"Where Fillmore County News Comes First"
Sunday, March 9th, 2014
Volume ∞ Issue ∞
- 3:44:17, Mar 7th 2014 - Robert - Fossil fuels are damaging are resources, polluting are air & water and destr ... [Read More]
- 12:32:02, Mar 7th 2014 - - "Turks suffered at the hands of Greece, Bulgaria, and Serbia. Hundreds of thousand ... [Read More]
- 7:38:38, Mar 5th 2014 - bootscoot21 - Thank you Dr. Van Gorp for this complete look at what our generation is ... [Read More]
- 8:39:53, Mar 4th 2014 - firstname.lastname@example.org - Excellent commentary, very thoughtful. Although quite len ... [Read More]
- 9:54:09, Mar 1st 2014 - - We have lost a good friend from Harmony High school class of 1970. I have many goo ... [Read More]
- 9:48:08, Mar 1st 2014 - - Rest in Peace Loenard ... [Read More]
- 9:14:19, Feb 25th 2014 - email@example.com - Eric, I don't know if you remember me but I am Erik Paulsen's M ... [Read More]
- 8:58:12, Feb 25th 2014 - jjoyengel - You are both wonderful people! You have and are doing something not just ... [Read More]
- 3:16:25, Feb 24th 2014 - TY - THANK YOU FCJ! I am not sure any of this would have happened without the excelle ... [Read More]
- 6:29:53, Feb 23rd 2014 - Proud family member - Thank you for this wonderful article about my nephew and his fa ... [Read More]
Fri, May 30th, 2003
Posted in Features
Posted in Features
"Please ask about the 43 loads of sand brought in. I thought that’s why we did boring tests," requested Commissioner Helen Bicknese, as she wouldn’t be available during the courthouse project’s update.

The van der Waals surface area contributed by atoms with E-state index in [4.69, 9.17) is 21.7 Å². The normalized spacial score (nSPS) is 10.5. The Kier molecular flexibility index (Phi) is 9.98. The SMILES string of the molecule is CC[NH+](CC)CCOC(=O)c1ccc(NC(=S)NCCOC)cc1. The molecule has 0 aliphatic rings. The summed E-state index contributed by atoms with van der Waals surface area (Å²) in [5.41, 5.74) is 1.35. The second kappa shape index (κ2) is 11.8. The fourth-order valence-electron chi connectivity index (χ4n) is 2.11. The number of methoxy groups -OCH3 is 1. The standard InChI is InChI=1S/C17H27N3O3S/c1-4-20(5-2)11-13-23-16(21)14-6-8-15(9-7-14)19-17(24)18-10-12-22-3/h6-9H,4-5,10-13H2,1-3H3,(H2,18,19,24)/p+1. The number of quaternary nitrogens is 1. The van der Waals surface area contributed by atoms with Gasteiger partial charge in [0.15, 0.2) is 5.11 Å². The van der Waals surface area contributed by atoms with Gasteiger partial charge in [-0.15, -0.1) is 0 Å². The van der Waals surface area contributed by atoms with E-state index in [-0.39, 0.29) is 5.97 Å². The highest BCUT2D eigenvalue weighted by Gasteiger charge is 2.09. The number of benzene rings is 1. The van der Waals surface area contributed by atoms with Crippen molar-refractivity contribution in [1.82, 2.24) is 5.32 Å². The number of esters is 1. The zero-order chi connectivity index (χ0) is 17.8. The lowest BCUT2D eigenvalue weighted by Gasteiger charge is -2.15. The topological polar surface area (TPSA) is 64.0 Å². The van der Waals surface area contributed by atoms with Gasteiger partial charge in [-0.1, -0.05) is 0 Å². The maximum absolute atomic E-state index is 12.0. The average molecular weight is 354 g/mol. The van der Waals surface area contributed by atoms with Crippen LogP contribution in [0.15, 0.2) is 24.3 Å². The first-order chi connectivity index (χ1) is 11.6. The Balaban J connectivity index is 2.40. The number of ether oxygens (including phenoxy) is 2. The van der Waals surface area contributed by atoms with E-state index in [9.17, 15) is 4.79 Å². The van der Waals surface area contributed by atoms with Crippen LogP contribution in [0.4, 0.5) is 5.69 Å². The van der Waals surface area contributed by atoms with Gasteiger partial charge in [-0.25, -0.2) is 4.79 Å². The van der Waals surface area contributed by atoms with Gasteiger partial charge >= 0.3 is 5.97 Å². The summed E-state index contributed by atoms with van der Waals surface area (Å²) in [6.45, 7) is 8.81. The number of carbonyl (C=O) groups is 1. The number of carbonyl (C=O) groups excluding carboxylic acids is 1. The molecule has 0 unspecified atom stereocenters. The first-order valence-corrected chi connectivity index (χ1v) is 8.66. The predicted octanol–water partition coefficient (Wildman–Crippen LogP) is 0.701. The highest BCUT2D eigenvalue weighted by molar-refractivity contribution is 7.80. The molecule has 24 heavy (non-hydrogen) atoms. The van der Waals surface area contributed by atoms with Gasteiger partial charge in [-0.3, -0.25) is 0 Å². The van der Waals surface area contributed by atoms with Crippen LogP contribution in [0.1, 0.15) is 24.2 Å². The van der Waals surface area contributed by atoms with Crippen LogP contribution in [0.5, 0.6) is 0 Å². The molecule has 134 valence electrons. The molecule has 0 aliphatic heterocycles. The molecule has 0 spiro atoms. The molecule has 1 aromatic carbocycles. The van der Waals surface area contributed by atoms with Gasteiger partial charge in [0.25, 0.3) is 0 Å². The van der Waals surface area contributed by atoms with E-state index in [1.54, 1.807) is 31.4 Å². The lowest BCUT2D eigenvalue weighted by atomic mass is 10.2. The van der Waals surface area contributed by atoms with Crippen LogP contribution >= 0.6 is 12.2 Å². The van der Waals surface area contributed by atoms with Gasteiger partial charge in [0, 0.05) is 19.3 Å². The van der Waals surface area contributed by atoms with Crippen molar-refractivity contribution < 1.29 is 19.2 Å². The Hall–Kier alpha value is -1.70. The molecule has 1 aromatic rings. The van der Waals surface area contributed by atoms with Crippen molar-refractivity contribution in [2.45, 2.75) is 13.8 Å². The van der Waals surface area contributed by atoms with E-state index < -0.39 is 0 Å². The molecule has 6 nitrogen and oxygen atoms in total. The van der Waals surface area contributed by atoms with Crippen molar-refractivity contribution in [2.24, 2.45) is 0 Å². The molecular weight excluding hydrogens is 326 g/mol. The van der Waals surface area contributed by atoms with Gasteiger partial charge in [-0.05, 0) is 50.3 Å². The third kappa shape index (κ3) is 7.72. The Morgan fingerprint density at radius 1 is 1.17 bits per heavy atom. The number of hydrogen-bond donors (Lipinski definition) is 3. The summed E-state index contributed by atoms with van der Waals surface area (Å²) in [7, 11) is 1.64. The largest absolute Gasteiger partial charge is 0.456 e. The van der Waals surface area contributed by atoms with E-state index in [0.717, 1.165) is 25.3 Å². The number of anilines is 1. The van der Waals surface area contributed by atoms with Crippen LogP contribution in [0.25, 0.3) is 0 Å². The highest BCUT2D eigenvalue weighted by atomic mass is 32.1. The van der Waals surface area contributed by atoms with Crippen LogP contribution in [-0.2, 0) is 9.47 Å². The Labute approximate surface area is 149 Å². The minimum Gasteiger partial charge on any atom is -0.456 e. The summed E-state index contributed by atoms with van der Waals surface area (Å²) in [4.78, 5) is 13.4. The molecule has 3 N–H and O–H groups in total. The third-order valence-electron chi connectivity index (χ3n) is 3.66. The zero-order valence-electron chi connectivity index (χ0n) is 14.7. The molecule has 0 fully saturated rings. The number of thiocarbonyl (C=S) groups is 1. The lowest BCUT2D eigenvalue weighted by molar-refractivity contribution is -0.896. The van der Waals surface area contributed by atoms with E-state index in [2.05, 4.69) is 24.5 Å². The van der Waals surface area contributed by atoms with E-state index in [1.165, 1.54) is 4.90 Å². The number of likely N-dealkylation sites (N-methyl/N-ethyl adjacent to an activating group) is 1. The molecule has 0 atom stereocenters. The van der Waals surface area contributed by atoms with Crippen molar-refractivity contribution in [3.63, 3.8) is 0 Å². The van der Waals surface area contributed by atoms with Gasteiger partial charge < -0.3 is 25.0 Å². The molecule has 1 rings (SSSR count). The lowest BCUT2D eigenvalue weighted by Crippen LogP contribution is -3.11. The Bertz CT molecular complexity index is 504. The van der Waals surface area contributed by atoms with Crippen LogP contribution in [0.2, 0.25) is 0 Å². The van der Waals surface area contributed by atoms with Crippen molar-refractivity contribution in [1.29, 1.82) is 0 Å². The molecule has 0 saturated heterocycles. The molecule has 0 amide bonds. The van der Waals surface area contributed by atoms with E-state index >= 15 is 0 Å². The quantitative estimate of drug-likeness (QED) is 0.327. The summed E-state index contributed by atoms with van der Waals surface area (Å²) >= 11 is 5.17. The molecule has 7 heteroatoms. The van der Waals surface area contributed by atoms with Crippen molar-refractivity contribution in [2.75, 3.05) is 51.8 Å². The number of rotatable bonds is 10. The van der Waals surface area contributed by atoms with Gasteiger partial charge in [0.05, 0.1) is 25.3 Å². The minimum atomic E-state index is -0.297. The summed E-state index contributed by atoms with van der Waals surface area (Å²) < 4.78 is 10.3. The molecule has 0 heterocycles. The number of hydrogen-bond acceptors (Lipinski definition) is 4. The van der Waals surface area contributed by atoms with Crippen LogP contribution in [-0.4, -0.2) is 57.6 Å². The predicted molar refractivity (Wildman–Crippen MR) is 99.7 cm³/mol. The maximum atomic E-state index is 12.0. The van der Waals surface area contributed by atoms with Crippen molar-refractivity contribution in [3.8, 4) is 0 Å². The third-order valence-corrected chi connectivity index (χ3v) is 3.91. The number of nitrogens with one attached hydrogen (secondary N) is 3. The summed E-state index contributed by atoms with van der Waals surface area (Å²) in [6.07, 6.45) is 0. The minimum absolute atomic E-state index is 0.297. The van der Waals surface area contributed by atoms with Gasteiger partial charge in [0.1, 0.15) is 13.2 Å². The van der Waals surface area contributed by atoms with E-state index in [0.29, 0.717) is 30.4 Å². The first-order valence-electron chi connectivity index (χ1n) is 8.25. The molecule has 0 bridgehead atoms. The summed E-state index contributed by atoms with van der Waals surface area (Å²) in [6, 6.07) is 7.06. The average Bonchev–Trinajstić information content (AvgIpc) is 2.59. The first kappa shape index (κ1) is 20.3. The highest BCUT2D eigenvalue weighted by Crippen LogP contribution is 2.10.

Oh, yes, the other commissioners had some questions, also! Just into the first couple weeks of the courthouse project and a costly work order change was already before the board. Construction Manager Dean Sand, CAM, Rochester, addressed the question head on, with no hesitation. As digging commenced on the east side of the courthouse, a much greater amount of old courthouse demolition debris showed up including the original main steps. A cistern also made an appearance. Sand explained that boring tests don’t go down far enough to give engineers a glimpse of what is hidden several feet below the surface. David Johnson, the project’s supervisor said the demolition debris was hauled to a nearby site that needed fill, thus actually saving the cost of hauling. "Why do borings then?" questioned Chairman Marc Prestby. Six to eight tests had been completed, costing more than a little pocket change. Sand explained the soil has to be tested for compaction ability. Once a hole is dug, the area has to be prepared for concrete footings.. If the backfill is incorrect, the foundation of a structure is compromised. Sand estimated the cost of the extra fill at about $22,000. This amount comes from the project’s contingency line item, set up for just such incidents. However, Sand had some good news for the board as well. Original plans called $20,000 for damp proofing. This has now been dropped to $6,000. A footing change reflects another credit of $2,200. An electrical transfer switch, approximately $2,300, was also eliminated. This almost creates a wash between the backfill addition and the credits. The board approved the work order changes and relaxed a bit as the project’s update continued. Other work order changes will come through Coordinator Karen Brown and she will relay the matters to the board by phone to keep construction moving. Jason Woodhouse, of Kane & Johnson Architects, cautioned the board that additional blacktop may be required on the east parking lot due to construction related stress. A civil engineer will render a final decision. Stuart Morem, Morem Electric of Harmony was present to discuss the best procedure in temporarily shutting down the courthouse when moving the transformer. It is essential that the Sheriff’s Department and a few other critical areas maintain power during the switch. Morem will research the possibility of getting a generator to maintain some power. Friday, June 6th is the tentative date for making the switch. The county must coordinate with the city to move the primary wire for the transformer moving. A temporary switch will also be purchased as the original one is still on order. The approximately $1,500 purchase will help keep the project on schedule. If there are any problems during the movement, Morem can work a longer day or run into Saturday. This would be an additional charge. "I’ll help you!" joshed Chairman Prestby. "Then there will be an extra charge", fired back Morem good naturedly. There will be monthly construction meetings. Policy Coordinator Karen Brown was encouraged to attend. Some local businesses also requested meetings to keep abreast of the project and how it will effect their activities. Matt Opat, Assistant County Attorney brought up the concern of testing grout before it is actually used. The county had a problem with an inferior grout being used on the county office building project a few years ago. Sand explained the test ing procedures. However, by the time results are in, the grout will already have been used. Johnson believed a premixed form of grout would be used to eliminate errors in mixing.